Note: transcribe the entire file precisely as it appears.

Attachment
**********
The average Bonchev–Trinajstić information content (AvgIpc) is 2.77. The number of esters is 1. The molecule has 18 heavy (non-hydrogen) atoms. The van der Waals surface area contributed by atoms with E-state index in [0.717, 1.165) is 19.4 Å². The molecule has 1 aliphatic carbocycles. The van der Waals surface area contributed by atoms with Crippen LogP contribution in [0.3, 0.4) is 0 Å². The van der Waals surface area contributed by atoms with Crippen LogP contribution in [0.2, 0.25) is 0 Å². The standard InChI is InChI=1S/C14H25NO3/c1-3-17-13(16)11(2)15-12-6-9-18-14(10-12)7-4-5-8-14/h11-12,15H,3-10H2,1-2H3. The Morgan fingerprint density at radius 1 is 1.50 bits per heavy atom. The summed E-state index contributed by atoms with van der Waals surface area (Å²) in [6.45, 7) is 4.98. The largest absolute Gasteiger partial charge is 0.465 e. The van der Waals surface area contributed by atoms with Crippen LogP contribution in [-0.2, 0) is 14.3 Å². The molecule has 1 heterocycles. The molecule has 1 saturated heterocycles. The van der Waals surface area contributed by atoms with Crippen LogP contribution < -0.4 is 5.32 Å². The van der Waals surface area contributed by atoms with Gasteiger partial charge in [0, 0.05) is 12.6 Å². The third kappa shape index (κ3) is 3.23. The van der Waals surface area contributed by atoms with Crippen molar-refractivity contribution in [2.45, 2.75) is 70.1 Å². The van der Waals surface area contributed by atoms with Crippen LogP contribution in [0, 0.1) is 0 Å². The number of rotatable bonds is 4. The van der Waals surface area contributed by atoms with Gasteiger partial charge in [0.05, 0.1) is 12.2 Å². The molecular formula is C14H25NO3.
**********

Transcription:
The average Bonchev–Trinajstić information content (AvgIpc) is 2.77. The number of esters is 1. The molecule has 18 heavy (non-hydrogen) atoms. The van der Waals surface area contributed by atoms with E-state index in [0.717, 1.165) is 19.4 Å². The molecule has 1 aliphatic carbocycles. The van der Waals surface area contributed by atoms with Crippen LogP contribution in [0.3, 0.4) is 0 Å². The van der Waals surface area contributed by atoms with Crippen LogP contribution in [0.2, 0.25) is 0 Å². The standard InChI is InChI=1S/C14H25NO3/c1-3-17-13(16)11(2)15-12-6-9-18-14(10-12)7-4-5-8-14/h11-12,15H,3-10H2,1-2H3. The Morgan fingerprint density at radius 1 is 1.50 bits per heavy atom. The summed E-state index contributed by atoms with van der Waals surface area (Å²) in [6.45, 7) is 4.98. The largest absolute Gasteiger partial charge is 0.465 e. The van der Waals surface area contributed by atoms with Crippen LogP contribution in [-0.2, 0) is 14.3 Å². The molecule has 1 heterocycles. The molecule has 1 saturated heterocycles. The van der Waals surface area contributed by atoms with Crippen LogP contribution < -0.4 is 5.32 Å². The van der Waals surface area contributed by atoms with Gasteiger partial charge in [0, 0.05) is 12.6 Å². The third kappa shape index (κ3) is 3.23. The van der Waals surface area contributed by atoms with Crippen molar-refractivity contribution in [2.45, 2.75) is 70.1 Å². The van der Waals surface area contributed by atoms with Crippen LogP contribution in [0, 0.1) is 0 Å². The number of rotatable bonds is 4. The van der Waals surface area contributed by atoms with Gasteiger partial charge in [0.05, 0.1) is 12.2 Å². The molecular formula is C14H25NO3.